Remote assessment and management of the critically ill infant by telemedicine: A novel approach to supporting the care of a vulnerable patient group

Nigel Richard Armfield (2010). Remote assessment and management of the critically ill infant by telemedicine: A novel approach to supporting the care of a vulnerable patient group PhD Thesis, School of Medicine, The University of Queensland.

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Author Nigel Richard Armfield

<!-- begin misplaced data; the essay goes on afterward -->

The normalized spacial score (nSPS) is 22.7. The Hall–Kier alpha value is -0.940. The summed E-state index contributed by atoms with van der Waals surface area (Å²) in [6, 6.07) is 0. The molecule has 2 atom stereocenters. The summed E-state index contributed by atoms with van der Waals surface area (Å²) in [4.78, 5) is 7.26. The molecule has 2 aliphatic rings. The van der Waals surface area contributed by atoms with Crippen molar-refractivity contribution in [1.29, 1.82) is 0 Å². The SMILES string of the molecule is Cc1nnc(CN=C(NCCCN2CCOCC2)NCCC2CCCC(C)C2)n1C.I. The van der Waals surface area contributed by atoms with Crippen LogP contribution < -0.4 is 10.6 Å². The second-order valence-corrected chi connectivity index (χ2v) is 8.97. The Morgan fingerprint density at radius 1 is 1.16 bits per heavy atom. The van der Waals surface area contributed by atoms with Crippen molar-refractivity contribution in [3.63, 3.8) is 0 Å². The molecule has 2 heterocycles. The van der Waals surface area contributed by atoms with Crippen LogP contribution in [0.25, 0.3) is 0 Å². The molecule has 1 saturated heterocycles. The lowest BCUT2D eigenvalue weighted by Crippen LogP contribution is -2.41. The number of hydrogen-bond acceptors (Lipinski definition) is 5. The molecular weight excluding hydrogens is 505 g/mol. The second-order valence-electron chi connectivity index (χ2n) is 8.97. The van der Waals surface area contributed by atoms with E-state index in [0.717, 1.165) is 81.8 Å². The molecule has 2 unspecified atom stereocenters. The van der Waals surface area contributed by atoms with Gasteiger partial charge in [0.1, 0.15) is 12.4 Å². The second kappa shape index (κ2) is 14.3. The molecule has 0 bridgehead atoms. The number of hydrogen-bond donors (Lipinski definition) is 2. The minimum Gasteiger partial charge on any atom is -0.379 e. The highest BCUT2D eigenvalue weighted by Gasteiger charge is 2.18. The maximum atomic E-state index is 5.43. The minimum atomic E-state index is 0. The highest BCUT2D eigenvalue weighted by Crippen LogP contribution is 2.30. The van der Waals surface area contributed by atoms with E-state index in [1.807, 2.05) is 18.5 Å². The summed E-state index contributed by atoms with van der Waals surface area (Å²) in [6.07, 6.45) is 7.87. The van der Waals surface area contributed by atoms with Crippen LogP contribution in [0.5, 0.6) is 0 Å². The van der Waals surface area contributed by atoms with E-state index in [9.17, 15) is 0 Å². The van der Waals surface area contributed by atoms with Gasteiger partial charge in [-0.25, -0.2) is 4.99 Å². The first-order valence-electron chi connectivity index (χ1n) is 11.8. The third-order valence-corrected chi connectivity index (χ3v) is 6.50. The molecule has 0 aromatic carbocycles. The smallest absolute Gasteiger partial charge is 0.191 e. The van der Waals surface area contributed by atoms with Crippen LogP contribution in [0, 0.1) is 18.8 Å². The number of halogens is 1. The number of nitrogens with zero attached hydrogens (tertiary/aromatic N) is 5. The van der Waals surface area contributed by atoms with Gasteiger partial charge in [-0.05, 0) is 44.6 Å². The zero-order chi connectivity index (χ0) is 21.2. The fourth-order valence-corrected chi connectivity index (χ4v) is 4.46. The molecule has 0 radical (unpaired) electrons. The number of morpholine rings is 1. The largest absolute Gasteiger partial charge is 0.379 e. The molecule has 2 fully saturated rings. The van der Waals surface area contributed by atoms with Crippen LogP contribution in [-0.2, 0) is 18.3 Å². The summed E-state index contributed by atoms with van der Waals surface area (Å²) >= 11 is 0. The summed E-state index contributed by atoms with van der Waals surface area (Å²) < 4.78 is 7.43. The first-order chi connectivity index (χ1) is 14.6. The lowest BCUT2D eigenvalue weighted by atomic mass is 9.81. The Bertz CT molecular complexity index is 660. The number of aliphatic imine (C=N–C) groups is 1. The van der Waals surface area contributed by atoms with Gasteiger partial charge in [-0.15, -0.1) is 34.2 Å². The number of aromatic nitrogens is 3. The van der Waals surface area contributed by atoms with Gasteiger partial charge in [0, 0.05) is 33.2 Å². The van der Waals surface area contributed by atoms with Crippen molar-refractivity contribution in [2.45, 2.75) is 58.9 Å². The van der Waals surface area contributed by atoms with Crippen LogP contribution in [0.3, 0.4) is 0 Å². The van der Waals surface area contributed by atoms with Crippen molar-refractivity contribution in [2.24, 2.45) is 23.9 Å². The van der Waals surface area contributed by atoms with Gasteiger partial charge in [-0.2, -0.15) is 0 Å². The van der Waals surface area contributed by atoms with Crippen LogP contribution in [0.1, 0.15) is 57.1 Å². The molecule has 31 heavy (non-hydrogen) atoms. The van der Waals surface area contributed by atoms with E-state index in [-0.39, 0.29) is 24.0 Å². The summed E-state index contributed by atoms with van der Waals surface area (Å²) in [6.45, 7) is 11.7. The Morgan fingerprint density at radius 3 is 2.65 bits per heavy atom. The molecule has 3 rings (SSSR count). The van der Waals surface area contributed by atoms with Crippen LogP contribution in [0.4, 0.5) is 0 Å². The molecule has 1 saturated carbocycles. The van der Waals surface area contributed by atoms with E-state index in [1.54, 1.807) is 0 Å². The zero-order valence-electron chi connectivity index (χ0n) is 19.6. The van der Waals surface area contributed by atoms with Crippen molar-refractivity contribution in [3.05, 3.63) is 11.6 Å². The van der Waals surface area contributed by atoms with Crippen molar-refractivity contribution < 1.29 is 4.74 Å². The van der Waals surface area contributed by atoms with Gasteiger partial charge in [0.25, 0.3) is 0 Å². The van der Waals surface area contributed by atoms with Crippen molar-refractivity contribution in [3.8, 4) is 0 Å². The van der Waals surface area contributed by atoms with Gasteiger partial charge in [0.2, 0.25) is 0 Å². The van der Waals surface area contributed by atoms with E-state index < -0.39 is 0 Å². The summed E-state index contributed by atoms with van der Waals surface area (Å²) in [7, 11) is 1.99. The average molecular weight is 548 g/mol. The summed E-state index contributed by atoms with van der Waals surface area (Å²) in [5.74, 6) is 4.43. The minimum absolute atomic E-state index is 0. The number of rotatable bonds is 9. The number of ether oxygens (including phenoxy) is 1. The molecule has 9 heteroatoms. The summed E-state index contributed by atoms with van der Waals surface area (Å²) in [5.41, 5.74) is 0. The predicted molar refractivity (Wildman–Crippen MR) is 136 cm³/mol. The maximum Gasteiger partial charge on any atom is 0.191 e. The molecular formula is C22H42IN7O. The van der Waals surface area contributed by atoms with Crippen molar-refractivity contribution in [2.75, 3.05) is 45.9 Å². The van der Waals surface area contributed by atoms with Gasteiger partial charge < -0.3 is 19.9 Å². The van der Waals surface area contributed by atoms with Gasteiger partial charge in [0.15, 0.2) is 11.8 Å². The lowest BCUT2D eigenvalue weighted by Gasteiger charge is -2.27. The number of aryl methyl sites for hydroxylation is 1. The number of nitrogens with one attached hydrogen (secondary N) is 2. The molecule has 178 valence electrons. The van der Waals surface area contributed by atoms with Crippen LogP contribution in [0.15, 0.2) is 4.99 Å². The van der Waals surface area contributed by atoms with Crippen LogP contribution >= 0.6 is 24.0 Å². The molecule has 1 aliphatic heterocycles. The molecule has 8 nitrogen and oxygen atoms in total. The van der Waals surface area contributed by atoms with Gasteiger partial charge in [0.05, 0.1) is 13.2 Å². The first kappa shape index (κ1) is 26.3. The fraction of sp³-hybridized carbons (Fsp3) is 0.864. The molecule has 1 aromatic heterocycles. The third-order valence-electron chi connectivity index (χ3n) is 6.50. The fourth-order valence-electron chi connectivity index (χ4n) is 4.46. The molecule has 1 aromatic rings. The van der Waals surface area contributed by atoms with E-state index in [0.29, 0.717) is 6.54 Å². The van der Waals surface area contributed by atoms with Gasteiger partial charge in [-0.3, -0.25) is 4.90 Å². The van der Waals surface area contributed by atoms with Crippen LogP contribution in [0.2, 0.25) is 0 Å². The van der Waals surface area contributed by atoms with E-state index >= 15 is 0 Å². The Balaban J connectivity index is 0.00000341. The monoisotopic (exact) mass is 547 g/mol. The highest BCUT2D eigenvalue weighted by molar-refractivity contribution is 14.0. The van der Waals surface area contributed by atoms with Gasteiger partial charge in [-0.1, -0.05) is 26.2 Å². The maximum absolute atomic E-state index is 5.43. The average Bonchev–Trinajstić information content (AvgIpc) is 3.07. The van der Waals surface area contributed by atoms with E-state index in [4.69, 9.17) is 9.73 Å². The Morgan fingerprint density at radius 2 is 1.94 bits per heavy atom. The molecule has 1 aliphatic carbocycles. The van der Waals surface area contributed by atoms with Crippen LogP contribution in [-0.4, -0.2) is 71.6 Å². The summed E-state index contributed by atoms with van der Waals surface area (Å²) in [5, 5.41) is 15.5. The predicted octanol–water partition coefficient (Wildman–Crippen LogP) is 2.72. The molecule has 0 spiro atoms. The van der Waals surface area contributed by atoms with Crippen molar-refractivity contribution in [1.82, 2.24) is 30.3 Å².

Thesis Title Remote assessment and management of the critically ill infant by telemedicine: A novel approach to supporting the care of a vulnerable patient group
School, Centre or Institute School of Medicine
Institution The University of Queensland
Publication date 2010-08-01
Thesis type PhD Thesis
Supervisor A/Prof Anthony Smith
Dr Tim Donovan
Total pages 399
Total colour pages 61
Total black and white pages 338
Subjects 11 Medical and Health Sciences